Category Archives: Race and Ethnicity

Media Representation & Islamophobia

In my RBA I plan to analyze the comic series Ms. Marvel and its lead, Kamala Khan, as a response to Islamophobia in media representation post-9/11. By examining the creation of the image of the Muslim male as a terrorist and therefore a dangerous “other”, I hope to determine the importance of media representation and how or why it is effective in supporting a specific national image. Furthermore, I plan to establish how Kamala Khan is a response to this rhetoric and in what ways her story and character reinforces or subverts it, particularly as a possible response to assimilation pressures and the erasure of hyphenated identities.




Japanese Internment & Policing of Middle Eastern Bodies

For my RBA, I plan to research parallels between Japanese internment in response to Pearl Harbor and the policing of Middle Eastern bodies after 9/11 to show that containment culture and the marginalization of races is been embedded in American history. Due to extreme paranoia, the races held responsible for Pearl Harbor and 9/11 soon became seen as the “enemy,” and the military swept up innocent people and forced them into detention facilities in order to increase national security. However, as I will prove in my RBA, containment has only exposed America to racism, xenophobia, and animosity, leading America to be less safe. Below depicts the possible structure for my RBA:


The American Superhero

My research topic focuses on Ms. Marvel as a response to Islamophobia in the post-9/11 era. Specifically, I hope to relate how this attitude echoes the “us vs. them” dichotomy rhetoric that was prevalent during the Cold War era.

There has been frequent discussion in both academic and popular press about Ms. Marvel as a face of the changing dynamics of representation in comics. In her book Superwomen: Gender, Power, and Representation, Carolyn Cocca outlines the surprising success of the series and the relatability of its protagonist, as well. She also briefly discuss the image of Kamala and her family as subversions of the image of Muslims as terrorists that is frequently presented in modern media. Miriam Kent has also examined the popularity of the comic in her article “Unveiling Marvels: Ms. Marvel And The Reception Of The New Muslim Superheroine.”, where she addresses the overwhelmingly positive reception that Ms.Marvel has received from the press. However, she notes “a fondness for assimilation” in pitches from critics, who frequently stress the character’s relatability as a quirky teenager who is “just like us”, thereby reducing and sometimes ignoring the importance of her status as a depiction of a female Muslim character in comics. Kent also discusses the depiction of “otherness” in Ms. Marvel and Kamala’s attempt to balance her identity as a Pakistani American and her desire to fit in. I hope to further the discussion by addressing how Ms. Marvel’s depiction of Kamala Khan as an American superhero reconstructs what it means to be American, specifically as it relates to the “us vs. them” rhetoric that returned in the post-9/11 era, and better explain how this representation is a response to the post-9/11 era.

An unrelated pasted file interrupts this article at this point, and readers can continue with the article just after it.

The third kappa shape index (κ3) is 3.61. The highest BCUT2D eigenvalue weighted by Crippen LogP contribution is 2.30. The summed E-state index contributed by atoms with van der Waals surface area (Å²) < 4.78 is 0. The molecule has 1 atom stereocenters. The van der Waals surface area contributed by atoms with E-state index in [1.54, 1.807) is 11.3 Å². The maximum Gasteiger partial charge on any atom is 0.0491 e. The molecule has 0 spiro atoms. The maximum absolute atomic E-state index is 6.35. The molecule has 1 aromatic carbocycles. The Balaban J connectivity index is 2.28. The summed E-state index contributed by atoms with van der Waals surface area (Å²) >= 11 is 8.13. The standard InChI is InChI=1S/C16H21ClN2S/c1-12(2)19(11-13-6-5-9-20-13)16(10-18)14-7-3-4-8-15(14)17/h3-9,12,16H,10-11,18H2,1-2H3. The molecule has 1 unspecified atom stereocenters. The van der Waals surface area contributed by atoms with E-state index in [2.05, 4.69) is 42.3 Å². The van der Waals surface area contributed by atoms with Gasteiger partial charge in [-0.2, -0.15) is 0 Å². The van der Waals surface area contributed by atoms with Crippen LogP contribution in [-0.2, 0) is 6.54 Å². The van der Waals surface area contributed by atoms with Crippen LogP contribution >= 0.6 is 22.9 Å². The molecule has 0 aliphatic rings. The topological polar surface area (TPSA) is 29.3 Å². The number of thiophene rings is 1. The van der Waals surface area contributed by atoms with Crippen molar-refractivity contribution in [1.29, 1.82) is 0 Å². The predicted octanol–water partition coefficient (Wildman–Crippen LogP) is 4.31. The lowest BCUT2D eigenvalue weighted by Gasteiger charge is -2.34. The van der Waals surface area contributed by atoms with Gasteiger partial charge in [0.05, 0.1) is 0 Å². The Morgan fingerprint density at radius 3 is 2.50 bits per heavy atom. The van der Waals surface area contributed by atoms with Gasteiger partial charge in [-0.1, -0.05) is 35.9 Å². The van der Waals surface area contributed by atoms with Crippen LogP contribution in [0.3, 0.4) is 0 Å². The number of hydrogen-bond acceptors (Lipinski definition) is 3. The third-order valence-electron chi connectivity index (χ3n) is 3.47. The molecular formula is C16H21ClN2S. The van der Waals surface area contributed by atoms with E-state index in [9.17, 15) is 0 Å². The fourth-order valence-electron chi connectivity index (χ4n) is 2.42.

Guantanamo Bay & Combating Terrorism

I am researching how the use of torture at Guantanamo Bay has impacted America’s ability to combat terrorism. My topic reveals how containment of individuals in an effort to lessen violence can actually exacerbate it, displayed by the idea that detention at Guantanamo fueled terrorist organizations.

Many scholars have debated the tactics used at Guantanamo Bay and the resulting impacts on the war on terror. Some historians, such as Gerard P. Fogarty, have explored the benefits of Guantanamo Bay, including how it has improved the security of the United States by allowing the government to better understand al Qaeda and its affiliates, which is critical to disrupting their attack plans. However, the majority of scholars have argued that unlawful detention has hurt America’s ability to combat terrorism. The use of torture has encouraged foreign extremists to join terrorist organizations because leaders of terrorist groups use Guantanamo Bay as a recruiting tool to justify hatred toward Americans. Additionally, many historians have suggested that Guantanamo Bay and other forms of detention has lead to increased domestic and international criticism of the United States. This makes it challenging for America to recruit Iraqi allies, weakening America’s ability to combat terrorism. Historians also discuss how unlawful responses to terrorism can worsen our military’s professionalism, integrity, and recruitment and can even reduce the government’s influence, authority, and power. In my RBA, I want to argue that Guantanamo Bay has fueled terrorist organizations. I would like to use Guantanamo Bay to show that when countries contain individuals in an effort to control violence, the effects of the containment can exacerbate the issue. In particular, when they are contained based on race, those individuals are more likely to resent those who capture them because of the discrimination.

Islamophobia as a new type of McCarthyism

          After 9/11, the rising intolerance towards Muslim communities and the clash between different types of faith are examples of scapegoating that illustrate the reminiscence of Cold War ideologies and McCarthyism. This topic is relevant since Islamophobia has become a bigger issue today, after the terrorist attacks around the world.

          Authors I have read so far explain the scapegoating of Muslims, and the discrimination that the government makes in anti-terrorists programs. Most of the sources explore the exclusion of Muslim communities and the denial of their civil and religious rights. Scholars show this denial of rights through discriminatory arrest programs FBI-led. For instance, the PENTTBOM (Pentagon Twin Towers Bombings) or the PATRIOT Act allowed the FBI to conduct arrests based on the origin and appearance of a given “suspect.” Moreover, these sources show the “us” versus “them” mentality of the post 9/11 American public, and more importantly the rise in paranoia and fear of Muslims as potential terrorists. Indeed, after 9/11, public issues regarding religious freedom arose, such as the controversy about the Burqa or the Burkini this summer in France. The population, seeing in these sign of Islam a terrorist threat, fears an aggression by “infiltrated enemy combatants.”